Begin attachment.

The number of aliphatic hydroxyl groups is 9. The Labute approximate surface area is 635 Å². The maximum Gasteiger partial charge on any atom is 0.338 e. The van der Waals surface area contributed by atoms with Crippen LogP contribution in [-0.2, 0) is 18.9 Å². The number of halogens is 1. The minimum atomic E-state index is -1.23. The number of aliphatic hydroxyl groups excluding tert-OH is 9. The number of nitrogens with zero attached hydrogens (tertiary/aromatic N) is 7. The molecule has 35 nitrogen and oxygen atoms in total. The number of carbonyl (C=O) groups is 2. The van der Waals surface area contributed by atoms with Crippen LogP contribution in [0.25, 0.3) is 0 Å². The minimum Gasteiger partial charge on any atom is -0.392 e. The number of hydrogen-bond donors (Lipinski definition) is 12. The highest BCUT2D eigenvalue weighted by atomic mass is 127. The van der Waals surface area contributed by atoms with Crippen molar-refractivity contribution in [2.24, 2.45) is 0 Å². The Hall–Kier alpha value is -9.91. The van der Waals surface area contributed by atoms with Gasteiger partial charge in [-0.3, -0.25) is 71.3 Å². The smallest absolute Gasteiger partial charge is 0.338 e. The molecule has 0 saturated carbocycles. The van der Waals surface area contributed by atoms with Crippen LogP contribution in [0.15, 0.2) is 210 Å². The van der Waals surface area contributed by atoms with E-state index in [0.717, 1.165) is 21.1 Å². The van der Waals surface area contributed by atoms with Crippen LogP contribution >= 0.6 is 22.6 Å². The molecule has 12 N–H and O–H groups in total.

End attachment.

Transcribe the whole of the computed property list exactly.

The number of aliphatic hydroxyl groups is 9. The Labute approximate surface area is 635 Å². The maximum Gasteiger partial charge on any atom is 0.338 e. The van der Waals surface area contributed by atoms with Crippen LogP contribution in [-0.2, 0) is 18.9 Å². The number of halogens is 1. The minimum atomic E-state index is -1.23. The number of aliphatic hydroxyl groups excluding tert-OH is 9. The number of nitrogens with zero attached hydrogens (tertiary/aromatic N) is 7. The molecule has 35 nitrogen and oxygen atoms in total. The number of carbonyl (C=O) groups is 2. The van der Waals surface area contributed by atoms with Crippen LogP contribution in [0.25, 0.3) is 0 Å². The minimum Gasteiger partial charge on any atom is -0.392 e. The number of hydrogen-bond donors (Lipinski definition) is 12. The highest BCUT2D eigenvalue weighted by atomic mass is 127. The van der Waals surface area contributed by atoms with Crippen molar-refractivity contribution in [2.24, 2.45) is 0 Å². The Hall–Kier alpha value is -9.91. The van der Waals surface area contributed by atoms with Gasteiger partial charge in [-0.3, -0.25) is 71.3 Å². The smallest absolute Gasteiger partial charge is 0.338 e. The molecule has 0 saturated carbocycles. The van der Waals surface area contributed by atoms with Crippen LogP contribution in [0.15, 0.2) is 210 Å². The van der Waals surface area contributed by atoms with E-state index in [0.717, 1.165) is 21.1 Å². The van der Waals surface area contributed by atoms with Crippen LogP contribution >= 0.6 is 22.6 Å². The molecule has 12 N–H and O–H groups in total.